For Nash Central, 2013 is about one thing: finishing.
After last season, it has to be. Nash Central finished 3-7 and missed the playoffs in 2012, but the difference between 3-7 and 7-3 was 16 points. The difference between fifth place in the Big East – where the Bulldogs did finish – and second place – where they easily could have finished – was 11 points.
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“Our intensity as a football team is normally pretty high, but we have to carry it through the whole game, not just three quarters,” Nash Central senior center Hollis Harris said. “Last year, we only had it for three quarters too much.”
A would-have-been tying touchdown on Nash Central’s final possession against Rocky Mount High was dropped by a wide-open receiver in the end zone.
The Bulldogs couldn’t come up with a key play against Hertford County or Wilson Fike.
Nash Central didn’t make the big stop it needed against Southern Nash.
Nash Central coach Kevin Crudup said the team developed bad practice habits last season, and despite the coaching staff begging the team to recognize the importance of good Mondays through Thursday, frustrating fourth quarters happened for a reason.
“It taught them the importance of practicing and practicing right,” Crudup said. “Last year, sometimes we didn’t go full speed in practice, and us coaches were really hard on them about not going full speed. When they came out to the game, they tried to go full speed. What happened was the timing was off, the mesh was off, people were getting frustrated.”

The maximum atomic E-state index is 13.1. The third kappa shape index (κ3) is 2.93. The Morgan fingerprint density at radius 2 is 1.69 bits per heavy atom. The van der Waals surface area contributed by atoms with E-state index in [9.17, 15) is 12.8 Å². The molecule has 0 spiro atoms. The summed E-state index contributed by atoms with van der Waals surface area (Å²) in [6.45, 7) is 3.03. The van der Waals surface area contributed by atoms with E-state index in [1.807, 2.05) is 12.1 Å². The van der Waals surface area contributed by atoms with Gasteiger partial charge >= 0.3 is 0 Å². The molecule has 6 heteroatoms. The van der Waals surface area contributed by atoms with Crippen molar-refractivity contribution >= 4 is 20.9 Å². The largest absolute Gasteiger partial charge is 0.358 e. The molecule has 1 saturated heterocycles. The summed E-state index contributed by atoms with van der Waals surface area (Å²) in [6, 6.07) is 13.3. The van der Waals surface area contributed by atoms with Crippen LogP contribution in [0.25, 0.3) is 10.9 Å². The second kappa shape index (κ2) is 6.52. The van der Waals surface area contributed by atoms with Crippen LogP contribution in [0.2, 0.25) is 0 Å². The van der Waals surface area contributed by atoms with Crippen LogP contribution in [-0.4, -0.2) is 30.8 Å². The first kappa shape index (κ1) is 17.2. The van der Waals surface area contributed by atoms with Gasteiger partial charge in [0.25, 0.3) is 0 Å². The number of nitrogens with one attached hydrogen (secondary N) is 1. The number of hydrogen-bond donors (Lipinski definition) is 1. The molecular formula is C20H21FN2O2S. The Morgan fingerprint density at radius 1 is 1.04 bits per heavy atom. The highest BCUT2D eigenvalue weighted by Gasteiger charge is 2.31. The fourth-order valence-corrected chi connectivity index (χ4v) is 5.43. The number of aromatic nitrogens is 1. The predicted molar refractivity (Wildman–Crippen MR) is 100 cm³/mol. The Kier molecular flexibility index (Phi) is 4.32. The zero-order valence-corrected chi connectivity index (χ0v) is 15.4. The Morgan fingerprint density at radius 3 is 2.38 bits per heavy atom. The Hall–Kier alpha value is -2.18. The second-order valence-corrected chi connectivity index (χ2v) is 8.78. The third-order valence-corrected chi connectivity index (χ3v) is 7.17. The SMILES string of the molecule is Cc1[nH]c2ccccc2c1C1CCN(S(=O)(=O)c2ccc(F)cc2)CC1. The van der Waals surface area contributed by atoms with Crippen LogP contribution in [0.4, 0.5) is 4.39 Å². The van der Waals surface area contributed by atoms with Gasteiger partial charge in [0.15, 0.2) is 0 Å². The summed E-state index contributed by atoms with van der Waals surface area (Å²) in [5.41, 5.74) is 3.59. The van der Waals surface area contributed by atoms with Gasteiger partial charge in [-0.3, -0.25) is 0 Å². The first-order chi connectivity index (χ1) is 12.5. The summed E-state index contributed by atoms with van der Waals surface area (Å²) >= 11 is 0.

The Bulldogs believe the appropriate measures have been taken to correct that issue.
The problem this year will be inexperience. More than 50 seniors graduated during the past two seasons, including more than half of last season’s roster.
As a result, Nash Central will rely on a big group of sophomores. Crudup said as many as 13 sophomores could be on the varsity roster. There were two last season.
Nash Central does have structure, however. Senior defensive lineman Chris Alston is among the area’s elite, while junior Tyler Barrow steps in at quarterback for senior Khalil Macklin, who was moved back to running back, where he played as a sophomore.
“It makes the offense more balanced this year because T.B. is more of a throwing quarterback than I was,” Macklin said. “I’m a runner, so it really balances out, and we have good receivers.”
The offense stalled last season because it struggled to attain any passing success, and Crudup said the team couldn’t stand another one-dimensional year.
Crudup acknowledged the young class must grow up quickly for Nash Central to challenge for the playoffs, but a more balanced offense could be the answer to taking winnable games this season.
“Last year, once everybody figured out we weren’t good at passing, they said, ‘Well, you ain’t gonna run, so we dare you to pass,’” Crudup said. “For us, it was like, we can’t go through another season like that. We have to be able to pass.”
Nick Piotrowicz can be reached at 407-9952 or npiotrowicz @rmtelegram.com